I learnt more about flying from that … from an Australian B737 Captain

I learnt more about flying from that … from an Australian B737 Captain

“I learnt more about flying from that experience …

We were arriving in Brisbane from the South for runway 19L via the STAR and the RW19L ILS. The weather was a broken cloud base of 3000’, wind southeasterly 15 to 25kt, and intermittent light showers. In short, a standard sort of Brisbane spring mid morning.”

This is the ninth article in a planned occasional series, sharing the most memorable and treasured experiences, not only from my own career : We plan to feature other, highly esteemed pilot friends and colleagues, who are only too willing to share their collective aviation experience.

Here, a great friend and esteemed former colleague – a B737-800 Captain – shares some valuable insights into making approaches in fluctuating, marginal instrument/visual meteorological conditions, that we can all apply to our own life experiences.

“After receiving the current aerodrome automatic terminal information service – ATIS – we briefed for a ‘company low visibility procedures‘, Captain-flown ILS approach. On the left base segment of the standard arrival procedure – STAR –  we became visual. We continued with the company low visibility procedures, however on intercepting the instrument landing system – ILS – runway centre line and glideslope, the autopilot was having a hard time managing the gusty crosswind.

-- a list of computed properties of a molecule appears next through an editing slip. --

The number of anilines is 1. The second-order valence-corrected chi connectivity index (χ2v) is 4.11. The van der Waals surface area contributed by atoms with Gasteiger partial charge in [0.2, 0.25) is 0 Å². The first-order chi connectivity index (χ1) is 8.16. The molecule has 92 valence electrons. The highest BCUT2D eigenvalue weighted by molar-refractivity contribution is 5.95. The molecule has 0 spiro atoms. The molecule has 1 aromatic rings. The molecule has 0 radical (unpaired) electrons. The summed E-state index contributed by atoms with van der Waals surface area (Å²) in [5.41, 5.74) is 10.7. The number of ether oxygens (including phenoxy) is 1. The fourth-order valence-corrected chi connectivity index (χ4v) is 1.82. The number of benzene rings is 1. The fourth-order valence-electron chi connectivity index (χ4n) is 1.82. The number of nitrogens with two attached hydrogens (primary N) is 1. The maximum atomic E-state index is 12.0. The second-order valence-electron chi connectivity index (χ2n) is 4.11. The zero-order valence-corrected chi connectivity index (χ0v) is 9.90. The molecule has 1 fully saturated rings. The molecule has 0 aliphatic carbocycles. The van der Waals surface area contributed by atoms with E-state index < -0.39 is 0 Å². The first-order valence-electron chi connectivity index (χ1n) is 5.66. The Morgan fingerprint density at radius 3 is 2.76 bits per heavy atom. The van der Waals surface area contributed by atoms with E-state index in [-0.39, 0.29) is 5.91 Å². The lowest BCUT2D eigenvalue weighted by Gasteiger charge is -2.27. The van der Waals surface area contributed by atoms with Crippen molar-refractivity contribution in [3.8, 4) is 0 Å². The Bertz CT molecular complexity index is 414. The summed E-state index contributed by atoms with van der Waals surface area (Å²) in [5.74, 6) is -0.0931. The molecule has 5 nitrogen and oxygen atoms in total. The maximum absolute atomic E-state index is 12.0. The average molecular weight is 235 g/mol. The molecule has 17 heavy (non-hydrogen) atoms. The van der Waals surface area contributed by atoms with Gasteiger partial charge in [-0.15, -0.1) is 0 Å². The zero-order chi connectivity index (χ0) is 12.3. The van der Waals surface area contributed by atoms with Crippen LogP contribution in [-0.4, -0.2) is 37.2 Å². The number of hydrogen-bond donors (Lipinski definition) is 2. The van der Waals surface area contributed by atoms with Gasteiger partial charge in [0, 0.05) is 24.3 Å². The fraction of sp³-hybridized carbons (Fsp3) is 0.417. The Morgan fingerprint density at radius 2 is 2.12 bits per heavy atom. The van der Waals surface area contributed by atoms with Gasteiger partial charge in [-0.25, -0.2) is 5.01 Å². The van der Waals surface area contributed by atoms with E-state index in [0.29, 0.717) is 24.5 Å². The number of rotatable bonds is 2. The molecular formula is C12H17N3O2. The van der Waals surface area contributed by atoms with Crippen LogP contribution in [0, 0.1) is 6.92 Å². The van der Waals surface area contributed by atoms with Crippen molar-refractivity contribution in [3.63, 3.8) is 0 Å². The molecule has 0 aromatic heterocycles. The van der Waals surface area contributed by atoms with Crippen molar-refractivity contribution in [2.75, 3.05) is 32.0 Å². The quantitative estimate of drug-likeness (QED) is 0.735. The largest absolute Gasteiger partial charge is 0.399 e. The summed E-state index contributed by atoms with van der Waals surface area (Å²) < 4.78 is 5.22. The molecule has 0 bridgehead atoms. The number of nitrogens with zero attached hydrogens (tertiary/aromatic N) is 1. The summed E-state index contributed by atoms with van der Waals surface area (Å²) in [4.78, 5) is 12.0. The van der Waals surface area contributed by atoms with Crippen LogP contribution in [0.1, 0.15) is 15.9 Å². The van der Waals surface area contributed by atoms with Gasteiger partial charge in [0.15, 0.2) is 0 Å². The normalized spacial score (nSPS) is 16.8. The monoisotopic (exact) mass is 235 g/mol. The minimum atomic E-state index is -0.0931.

As we were in visual contact with the runway, I changed to standard (visual) procedures, disconnected the autopilot, and began hand flying the approach to achieve a smoother ride for our passengers.

Halfway down the ILS I noticed a small, light shower developing to the southeast of the far end of the runway. This moved up towards us, and at approximately the height of the published minima (minimum instrument decision altitude) we flew into it.

The rain on the windshield immediately began to blur our vision, and the PAPI lights started to look a uniform pink colour (neither red nor white). I called for the windscreen wipers, however the rain increased to the point that I felt we were losing the required visibility.

As I went to press the TOGA (take-off/go-around) button to go around, we flew out of the back of the shower. I made a small flight path correction and we landed.

What did I learn?

1. Even very light rain showers can severely reduce visibility.

2. PAPI slope guidance cues can be rendered ineffective during a rain shower. Raw data, – attitude, thrust, and aim point need to be part of the plan.

3. If there is any rain activity anywhere near the airport, stick with the instrument approach rather than switching to a visual approach. That way you are better prepared and more predisposed to the real possibility of executing a missed approach. I had to rapidly re-evaluate our progress twice in a very short period of time.”

 

The bottom line from this real-world experience is that, having committed to a plan that can cover all contingencies in prevailing marginal circumstances, don’t abandon it for a less-capable alternative.

Furthermore, the effects of light refraction due to the rain on the windscreens should not be under-estimated.

Instrument procedures work fine in both IMC and VMC : Visual procedures are suitable only in VMC.

 

Happy Landings

 

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David Jacobson